Caltrain proposes fare increases starting in 2020

Agency seeks opinions on possible price hike through public meetings

People can weigh in on potential Caltrain fare changes at a series of public meetings the agency will hold this month.

Six meetings are lined up ahead of a public hearing by Caltrain's board of directors at the agency's headquarters in San Carlos on Aug. 1. Those unable to attend the August meeting are invited to voice their opinions at any of the other scheduled meetings.

The board is considering increasing the price of the Go Pass, the annual unlimited ride pass, up to 20% on Jan. 1, 2020, with a 5% increase to follow every two years on Jan. 1.

They are also considering implementing regular fare increases every two years. If the proposal is adopted, the base fare will increase 50 cents in July 2020, the zone fare, which is calculated based on the number of zones traveled by the passenger, will increase 25 cents in July 2022, and the base fare will increase 50 cents again in July 2024, according to Caltrain.

If the agency adopts the proposed changes, it will be eligible for participation in the Metropolitan Transportation Commission's Regional Means Based Fare Pilot Program, currently scheduled to begin in early 2020.

By participating in the program, Caltrain could offer low-income riders a 20% discount on the single-ride adult Clipper Card fares.

The board will give the changes a final vote at a September meeting, according to Caltrain.

The first of six meetings is set for Wednesday, July 17, at 5:40 p.m. at Caltrain's offices at 1250 San Carlos Ave. in San Carlos. The full list of meeting times and locations can be found at


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17 people like this
Posted by Nayeli
a resident of Midtown
on Jul 18, 2019 at 10:01 am

Nayeli is a registered user.

As much as I appreciate Caltrain for its convenience, the price for a ticket hurts its mission to reduce traffic in the Bay Area. A roundtrip ticket to San Francisco is now $16.50. If I include parking at a Caltrain lot ($5.50 per day), the cost to use Caltrain for one trip now costs $22 per day.

If a couple wants to go to the game, it costs to go on Caltrain. If a family of four (two adults and two kids), it costs $55.00 ($16.50*2 + $8.25*2 + $5.50 parking). The contrast is that parking at Lot A next to Oracle Park is $30 -- but cheaper elsewhere.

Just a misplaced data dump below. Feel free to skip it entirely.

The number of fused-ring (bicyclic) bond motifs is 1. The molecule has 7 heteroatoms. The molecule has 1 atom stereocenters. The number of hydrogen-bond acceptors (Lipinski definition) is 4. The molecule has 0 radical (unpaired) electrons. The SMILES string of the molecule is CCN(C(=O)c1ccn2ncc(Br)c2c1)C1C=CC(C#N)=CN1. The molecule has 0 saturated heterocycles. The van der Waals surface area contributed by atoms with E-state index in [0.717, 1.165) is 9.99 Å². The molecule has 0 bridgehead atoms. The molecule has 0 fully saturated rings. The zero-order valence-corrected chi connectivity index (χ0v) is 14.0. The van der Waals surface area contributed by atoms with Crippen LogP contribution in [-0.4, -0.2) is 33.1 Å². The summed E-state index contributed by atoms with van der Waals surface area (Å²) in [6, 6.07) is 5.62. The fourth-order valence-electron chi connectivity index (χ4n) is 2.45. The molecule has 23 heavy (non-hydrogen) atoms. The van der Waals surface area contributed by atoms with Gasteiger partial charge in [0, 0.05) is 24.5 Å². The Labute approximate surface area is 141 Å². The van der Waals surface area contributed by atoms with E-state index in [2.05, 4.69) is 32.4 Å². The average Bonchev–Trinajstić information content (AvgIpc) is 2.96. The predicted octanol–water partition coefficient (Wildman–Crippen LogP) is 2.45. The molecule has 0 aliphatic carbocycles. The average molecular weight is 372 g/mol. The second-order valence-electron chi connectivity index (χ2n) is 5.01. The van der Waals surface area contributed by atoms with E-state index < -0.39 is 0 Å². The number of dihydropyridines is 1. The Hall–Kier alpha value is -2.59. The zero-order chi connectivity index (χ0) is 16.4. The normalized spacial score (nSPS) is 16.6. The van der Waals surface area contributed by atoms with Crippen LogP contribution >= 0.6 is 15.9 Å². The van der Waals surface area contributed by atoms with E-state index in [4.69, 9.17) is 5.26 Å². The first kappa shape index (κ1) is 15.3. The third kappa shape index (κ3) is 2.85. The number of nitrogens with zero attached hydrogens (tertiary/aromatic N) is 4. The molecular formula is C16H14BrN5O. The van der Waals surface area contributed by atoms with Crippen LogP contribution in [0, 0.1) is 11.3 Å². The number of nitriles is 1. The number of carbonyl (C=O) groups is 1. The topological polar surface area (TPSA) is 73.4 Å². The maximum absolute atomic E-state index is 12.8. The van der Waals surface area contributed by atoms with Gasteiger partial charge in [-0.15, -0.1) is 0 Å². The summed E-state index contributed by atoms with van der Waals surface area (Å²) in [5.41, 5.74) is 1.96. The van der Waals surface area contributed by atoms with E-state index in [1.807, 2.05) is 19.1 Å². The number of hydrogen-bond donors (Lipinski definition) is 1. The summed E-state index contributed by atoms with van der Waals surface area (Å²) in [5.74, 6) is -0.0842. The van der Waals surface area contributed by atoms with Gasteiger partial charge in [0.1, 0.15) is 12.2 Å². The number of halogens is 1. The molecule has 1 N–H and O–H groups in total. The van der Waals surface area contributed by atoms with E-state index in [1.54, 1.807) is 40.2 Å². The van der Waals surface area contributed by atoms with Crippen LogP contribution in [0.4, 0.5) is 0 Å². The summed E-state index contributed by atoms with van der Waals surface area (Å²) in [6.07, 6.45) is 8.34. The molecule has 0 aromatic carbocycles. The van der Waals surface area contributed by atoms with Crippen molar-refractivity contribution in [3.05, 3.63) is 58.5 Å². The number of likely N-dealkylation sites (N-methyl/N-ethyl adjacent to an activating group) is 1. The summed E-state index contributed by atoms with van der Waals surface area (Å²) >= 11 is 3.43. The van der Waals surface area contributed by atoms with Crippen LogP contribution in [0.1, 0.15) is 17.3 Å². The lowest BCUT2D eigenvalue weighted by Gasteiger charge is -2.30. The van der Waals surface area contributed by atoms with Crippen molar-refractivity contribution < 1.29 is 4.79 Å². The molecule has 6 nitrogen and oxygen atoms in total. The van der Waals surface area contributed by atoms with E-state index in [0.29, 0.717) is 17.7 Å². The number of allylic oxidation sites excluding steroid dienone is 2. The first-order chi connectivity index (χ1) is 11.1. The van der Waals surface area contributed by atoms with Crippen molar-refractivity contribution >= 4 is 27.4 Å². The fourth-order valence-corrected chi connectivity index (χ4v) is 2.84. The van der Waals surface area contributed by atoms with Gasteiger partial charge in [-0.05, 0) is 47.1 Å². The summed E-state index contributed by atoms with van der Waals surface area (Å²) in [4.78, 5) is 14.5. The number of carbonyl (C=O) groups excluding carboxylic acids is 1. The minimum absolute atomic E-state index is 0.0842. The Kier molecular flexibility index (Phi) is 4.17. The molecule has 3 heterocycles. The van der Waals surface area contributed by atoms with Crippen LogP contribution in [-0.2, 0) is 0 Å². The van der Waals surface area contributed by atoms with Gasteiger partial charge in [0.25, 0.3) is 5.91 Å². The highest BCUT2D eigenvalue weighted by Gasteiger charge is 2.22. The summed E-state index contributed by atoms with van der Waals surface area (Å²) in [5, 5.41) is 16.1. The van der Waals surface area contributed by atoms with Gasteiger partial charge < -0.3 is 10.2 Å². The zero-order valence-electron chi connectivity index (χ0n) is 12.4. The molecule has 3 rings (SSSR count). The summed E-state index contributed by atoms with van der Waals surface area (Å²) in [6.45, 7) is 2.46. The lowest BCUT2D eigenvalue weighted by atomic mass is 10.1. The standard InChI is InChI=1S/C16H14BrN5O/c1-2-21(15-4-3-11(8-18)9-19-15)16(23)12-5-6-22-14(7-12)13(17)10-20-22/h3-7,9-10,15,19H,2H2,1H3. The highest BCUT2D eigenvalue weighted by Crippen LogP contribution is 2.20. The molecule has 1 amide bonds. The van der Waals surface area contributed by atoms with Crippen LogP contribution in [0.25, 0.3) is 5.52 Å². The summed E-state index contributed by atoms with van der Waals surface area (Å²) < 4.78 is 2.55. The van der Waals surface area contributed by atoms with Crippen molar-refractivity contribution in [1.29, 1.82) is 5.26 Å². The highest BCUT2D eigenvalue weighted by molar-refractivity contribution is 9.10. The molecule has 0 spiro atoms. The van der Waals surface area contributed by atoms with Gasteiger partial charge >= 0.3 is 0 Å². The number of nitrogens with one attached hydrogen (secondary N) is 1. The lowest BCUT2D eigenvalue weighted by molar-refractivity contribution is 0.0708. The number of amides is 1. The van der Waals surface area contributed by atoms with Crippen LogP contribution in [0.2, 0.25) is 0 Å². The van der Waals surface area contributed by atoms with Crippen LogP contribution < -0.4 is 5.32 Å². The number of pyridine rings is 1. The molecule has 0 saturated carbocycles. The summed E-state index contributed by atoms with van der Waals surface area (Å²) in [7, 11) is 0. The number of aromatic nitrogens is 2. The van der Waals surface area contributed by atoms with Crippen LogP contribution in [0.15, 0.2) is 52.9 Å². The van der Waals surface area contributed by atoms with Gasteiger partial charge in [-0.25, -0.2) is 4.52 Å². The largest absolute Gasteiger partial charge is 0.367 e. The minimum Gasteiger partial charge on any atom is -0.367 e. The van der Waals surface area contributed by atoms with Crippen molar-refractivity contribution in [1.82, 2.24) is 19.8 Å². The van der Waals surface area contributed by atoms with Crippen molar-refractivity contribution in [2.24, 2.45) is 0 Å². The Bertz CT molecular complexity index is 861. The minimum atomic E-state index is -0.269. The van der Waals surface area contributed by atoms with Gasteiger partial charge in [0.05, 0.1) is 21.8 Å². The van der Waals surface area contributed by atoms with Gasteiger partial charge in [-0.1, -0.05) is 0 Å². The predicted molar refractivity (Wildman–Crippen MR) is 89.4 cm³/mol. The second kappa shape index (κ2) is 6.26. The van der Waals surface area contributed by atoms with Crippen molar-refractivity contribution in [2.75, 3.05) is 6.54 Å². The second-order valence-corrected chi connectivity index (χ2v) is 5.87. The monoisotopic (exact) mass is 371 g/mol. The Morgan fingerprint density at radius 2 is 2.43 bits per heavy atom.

Yes, the Clipper Card is available for daily commuters. It is a cheaper alternative. The monthly cost for Zone 1 to 3 is currently $231 per person with monthly parking passes an extra $82.50 (for a total of $313.50 per month).

However, it seems like there should be a financial incentive for people to give up driving. Many municipalities take the negative reinforcement (rather than positive reinforcement) approach -- because parking fees is easy money in each city's coffers. However, it rarely increases demand for public transportation and actually hurts non-work visits to each city.

The cost of one gallon of gasoline (enough to get someone from Palo Alto to San Francisco and back) is $3.69. Yes, there are parking charges in San Francisco. However, depending upon where you work or shop, most businesses provide parking passes. Apart from tourist destinations, parking is readily available (and at a better price) in the city.

Over the last decade, Caltrain has increased the prices per ticket and parking passes at a large rate. I can't remember what a price for a ticket was in 2009, but I remember that I felt that it was a bit high back then.

What would happen if Caltrain added more cars to each train? The fuel and staff costs wouldn't increase very much (especially once its electrified).

If Caltrain tickets were lowered (to $10 per day), it seems that demand would increase quite a bit. This would relieve parking and traffic issues in most cities located along the corridor (like Palo Alto).

How much would the diminished traffic and parking woes be worth to each city? It seems that municipalities like Palo Alto might actually want to contribute even more to Caltrain if it meant lower costs per rider to the point that fewer cars would be on the streets of Palo Alto.